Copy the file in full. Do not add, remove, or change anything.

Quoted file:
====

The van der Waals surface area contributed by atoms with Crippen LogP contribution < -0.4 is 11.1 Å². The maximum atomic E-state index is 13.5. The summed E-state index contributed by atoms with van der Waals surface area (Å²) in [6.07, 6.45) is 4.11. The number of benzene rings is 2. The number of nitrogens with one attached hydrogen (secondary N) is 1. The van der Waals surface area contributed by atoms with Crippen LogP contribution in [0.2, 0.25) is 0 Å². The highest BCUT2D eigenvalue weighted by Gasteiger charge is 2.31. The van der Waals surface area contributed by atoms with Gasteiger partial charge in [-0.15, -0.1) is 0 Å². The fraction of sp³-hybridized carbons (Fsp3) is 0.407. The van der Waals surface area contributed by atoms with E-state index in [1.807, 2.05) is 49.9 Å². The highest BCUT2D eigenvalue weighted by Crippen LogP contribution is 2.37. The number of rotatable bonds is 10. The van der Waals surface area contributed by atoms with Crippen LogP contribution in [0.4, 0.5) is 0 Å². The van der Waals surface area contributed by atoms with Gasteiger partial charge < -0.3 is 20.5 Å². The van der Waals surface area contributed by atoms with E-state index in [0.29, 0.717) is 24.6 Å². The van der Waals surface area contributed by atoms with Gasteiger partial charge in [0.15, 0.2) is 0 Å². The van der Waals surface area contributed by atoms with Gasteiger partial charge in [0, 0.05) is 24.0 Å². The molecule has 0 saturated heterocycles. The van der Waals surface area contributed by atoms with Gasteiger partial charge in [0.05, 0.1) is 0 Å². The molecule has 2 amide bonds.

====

The van der Waals surface area contributed by atoms with Crippen LogP contribution < -0.4 is 11.1 Å². The maximum atomic E-state index is 13.5. The summed E-state index contributed by atoms with van der Waals surface area (Å²) in [6.07, 6.45) is 4.11. The number of benzene rings is 2. The number of nitrogens with one attached hydrogen (secondary N) is 1. The van der Waals surface area contributed by atoms with Crippen LogP contribution in [0.2, 0.25) is 0 Å². The highest BCUT2D eigenvalue weighted by Gasteiger charge is 2.31. The van der Waals surface area contributed by atoms with Gasteiger partial charge in [-0.15, -0.1) is 0 Å². The fraction of sp³-hybridized carbons (Fsp3) is 0.407. The van der Waals surface area contributed by atoms with E-state index in [1.807, 2.05) is 49.9 Å². The highest BCUT2D eigenvalue weighted by Crippen LogP contribution is 2.37. The number of rotatable bonds is 10. The van der Waals surface area contributed by atoms with Crippen LogP contribution in [0.4, 0.5) is 0 Å². The van der Waals surface area contributed by atoms with Gasteiger partial charge < -0.3 is 20.5 Å². The van der Waals surface area contributed by atoms with E-state index in [0.29, 0.717) is 24.6 Å². The van der Waals surface area contributed by atoms with Gasteiger partial charge in [0.15, 0.2) is 0 Å². The van der Waals surface area contributed by atoms with Gasteiger partial charge in [0, 0.05) is 24.0 Å². The molecule has 0 saturated heterocycles. The van der Waals surface area contributed by atoms with Gasteiger partial charge in [0.05, 0.1) is 0 Å². The molecule has 2 amide bonds.